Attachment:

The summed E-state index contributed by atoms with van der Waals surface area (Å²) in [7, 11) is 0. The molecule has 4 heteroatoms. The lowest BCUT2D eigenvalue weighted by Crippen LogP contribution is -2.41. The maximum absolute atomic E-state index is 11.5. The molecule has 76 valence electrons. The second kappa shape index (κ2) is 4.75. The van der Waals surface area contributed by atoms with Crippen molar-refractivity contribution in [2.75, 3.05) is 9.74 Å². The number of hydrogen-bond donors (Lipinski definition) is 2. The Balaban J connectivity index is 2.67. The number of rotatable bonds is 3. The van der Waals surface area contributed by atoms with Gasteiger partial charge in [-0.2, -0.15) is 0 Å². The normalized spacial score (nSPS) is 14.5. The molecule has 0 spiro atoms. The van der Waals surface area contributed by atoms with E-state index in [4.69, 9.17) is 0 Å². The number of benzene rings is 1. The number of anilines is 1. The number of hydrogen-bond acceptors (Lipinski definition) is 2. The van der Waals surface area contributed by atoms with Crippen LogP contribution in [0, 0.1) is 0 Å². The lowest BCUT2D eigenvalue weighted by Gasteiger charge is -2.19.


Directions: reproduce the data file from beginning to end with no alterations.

The summed E-state index contributed by atoms with van der Waals surface area (Å²) in [7, 11) is 0. The molecule has 4 heteroatoms. The lowest BCUT2D eigenvalue weighted by Crippen LogP contribution is -2.41. The maximum absolute atomic E-state index is 11.5. The molecule has 76 valence electrons. The second kappa shape index (κ2) is 4.75. The van der Waals surface area contributed by atoms with Crippen molar-refractivity contribution in [2.75, 3.05) is 9.74 Å². The number of hydrogen-bond donors (Lipinski definition) is 2. The Balaban J connectivity index is 2.67. The number of rotatable bonds is 3. The van der Waals surface area contributed by atoms with Gasteiger partial charge in [-0.2, -0.15) is 0 Å². The normalized spacial score (nSPS) is 14.5. The molecule has 0 spiro atoms. The van der Waals surface area contributed by atoms with E-state index in [4.69, 9.17) is 0 Å². The number of benzene rings is 1. The number of anilines is 1. The number of hydrogen-bond acceptors (Lipinski definition) is 2. The van der Waals surface area contributed by atoms with Crippen LogP contribution in [0, 0.1) is 0 Å². The lowest BCUT2D eigenvalue weighted by Gasteiger charge is -2.19.